This article reports on the findings related to the proportion of respondents who indicated previous exposure to SL, described SL accurately, requested SL information and who indicated a willingness to participate in SL capacity-building activities.
Definition of key concepts
Community engagement refers to the interactions and processes through which the expertise of the institution in the areas of teaching and research are applied in order to develop and sustain society (Osman & Petersen 2013:231).
Service-learning (SL) is conceptualised as an engaged pedagogy:
that integrates theory with relevant community service. Through assignments and class discussions, students reflect on their service in order to increase their understanding of module ... content, gain a broader appreciation of a discipline, and enhance their sense of social responsibility. (HEQC 2006:32)
SL institutionalisation refers to the process through which SL is perceived and supported as being an essential component of the education process and thus embedded in the culture and organisation of the HEI. Tangible institutional commitment to mainstream SL is demonstrated by making SL an integral part of the infrastructure and everyday operations of the HEI's academic programmes, ensuring that SL is part of each student's academic experience (Fredericks, Holman & Canales 2002:3).
SL scholarship forms part of engaged scholarship in that all SL activities 'reflect a knowledge-based approach to teaching, research, and service' (McNall et al. 2009:319).
Contribution to field
The findings of the current study identified that the readiness of the implementers of an academic programme are an important factor to address during SL institutionalisation.
Since academics have been identified as the drivers for successful institutionalisation of SL (Bender 2007), a reasonable assumption is that one of the characteristics of an engaged HEI is that the institution would strategically build a critical mass of SL scholars across disciplines and faculties on campus (Furco 2002b). SL champions in higher education, regarded as change agents, are also advised to develop insight into both the individual and group change processes (Lamm & Gordon 2010:426; Whelan-Berry, Gordon & Hinings 2003) in order to ensure authentic commitment and to counter the natural tendency to resist change (Oreg 2003). Therefore, the discussion centres on the key questions proposed for the problem analysis process (Rothman & Thomas 1994:30).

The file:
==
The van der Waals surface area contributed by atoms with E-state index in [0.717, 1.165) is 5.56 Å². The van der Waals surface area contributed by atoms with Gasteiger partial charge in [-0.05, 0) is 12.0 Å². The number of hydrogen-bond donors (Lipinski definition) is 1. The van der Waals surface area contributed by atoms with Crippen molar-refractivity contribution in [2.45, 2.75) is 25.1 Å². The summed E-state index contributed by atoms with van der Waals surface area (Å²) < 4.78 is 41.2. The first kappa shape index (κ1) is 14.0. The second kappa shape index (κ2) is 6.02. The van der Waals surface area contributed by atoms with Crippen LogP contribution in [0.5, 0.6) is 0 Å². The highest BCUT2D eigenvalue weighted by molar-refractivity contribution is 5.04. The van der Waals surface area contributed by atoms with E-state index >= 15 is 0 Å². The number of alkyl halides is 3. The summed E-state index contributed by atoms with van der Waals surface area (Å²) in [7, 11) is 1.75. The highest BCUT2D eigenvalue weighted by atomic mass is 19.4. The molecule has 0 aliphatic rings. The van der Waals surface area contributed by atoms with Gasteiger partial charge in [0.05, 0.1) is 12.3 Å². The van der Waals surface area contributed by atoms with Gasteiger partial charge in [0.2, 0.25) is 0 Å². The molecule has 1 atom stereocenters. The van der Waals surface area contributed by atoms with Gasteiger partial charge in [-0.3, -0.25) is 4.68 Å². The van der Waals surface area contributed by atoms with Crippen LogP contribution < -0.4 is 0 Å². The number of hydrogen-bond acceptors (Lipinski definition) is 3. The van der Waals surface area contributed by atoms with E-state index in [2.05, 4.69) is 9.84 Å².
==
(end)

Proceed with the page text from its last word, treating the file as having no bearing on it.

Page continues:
What is the nature of the discrepancy?
SL challenges the 'dominant hegemonic practices of [a] disciplinary field' (Osman & Petersen 2013:12). Therefore, any discrepancies in the implementation of SL at the School of Nursing could be benchmarked against the national standards outlined in the HEQC's SL policy guidelines (Bender et al. 2006:140-141; HEQC 2004:11). The anticipated outcome of this benchmarking exercise was cracking the nut of SL with the intention of moving the school toward authentic SL institutionalisation.
Who should share responsibility for resolving the problem?
The HEQC (2004:5) mandates HEIs to integrate SL into their core business. It is therefore incumbent on HEIs to create an enabling environment by providing academics with an operationalised SL policy to facilitate the successful mainstreaming of SL modules into academic programmes (Saltmarsh, Hartley & Clayton 2009:1). Mainstreaming (SL institutionalisation) could be achieved by either developing a separate SL policy or infusing SL institutionalisation into all the relevant existing policies and institutional strategic plans (HEQC 2006:142).
At the base of the infused institutional framework is policy, which drives SL. The researcher, however, argues that the infusion of SL in these institutional structures related to the academic programme is essential but not sufficient for successful SL institutionalisation. The pivotal ingredient is the individual's readiness to engage with this SL process by committing to SL scholarship.
Which conditions need to change to establish or support the required change?
The HEQC asserts that changes are required at different levels and that authentic support and involvement of institutional staff is critical (HEQC 2006:138). Hence, at the individual level, authentic SL institutionalisation requires awareness and a willingness to remediate possible theory-practice gaps. However, special attention should be paid to the assertion that 'higher-order critical thinking outcomes [are] best embedded in a community of inquiry' (Mthembu & Mtshali 2013:2). Therefore, at year- or nursing discipline-level, the expectation is that the communities of practice (the different teaching teams) would be willing to engage in a curriculum review process with the view of mapping modules most suited for SL pedagogy in the undergraduate nursing curriculum (Bender et al. 2006:18-19). The supposition is that shared assumptions and institutionalised experiences are foundational requirements for organisational change (Blackman & Henderson 2005:54). Consequently, the communities of practice can circumvent the negative effect of the potentially disparate SL practice theories of these individuals on the SL curriculum (Choi & Ruona 2011:62) and nurture institutional commitment (Julie, Daniels & Khanyile 2007).
Research methods and design
The design was quantitative, exploratory and descriptive by nature. The design was quantitative because the researcher followed an objective and systematic process to obtain numerical data (Creswell 2009:3) so as to explore and quantify the problems pertaining to SL institutionalisation at individual level. The design was also descriptive in that the intention was to interpret accurately the characteristics of the group and the frequency with which certain phenomena occur (Polit & Beck 2008:752).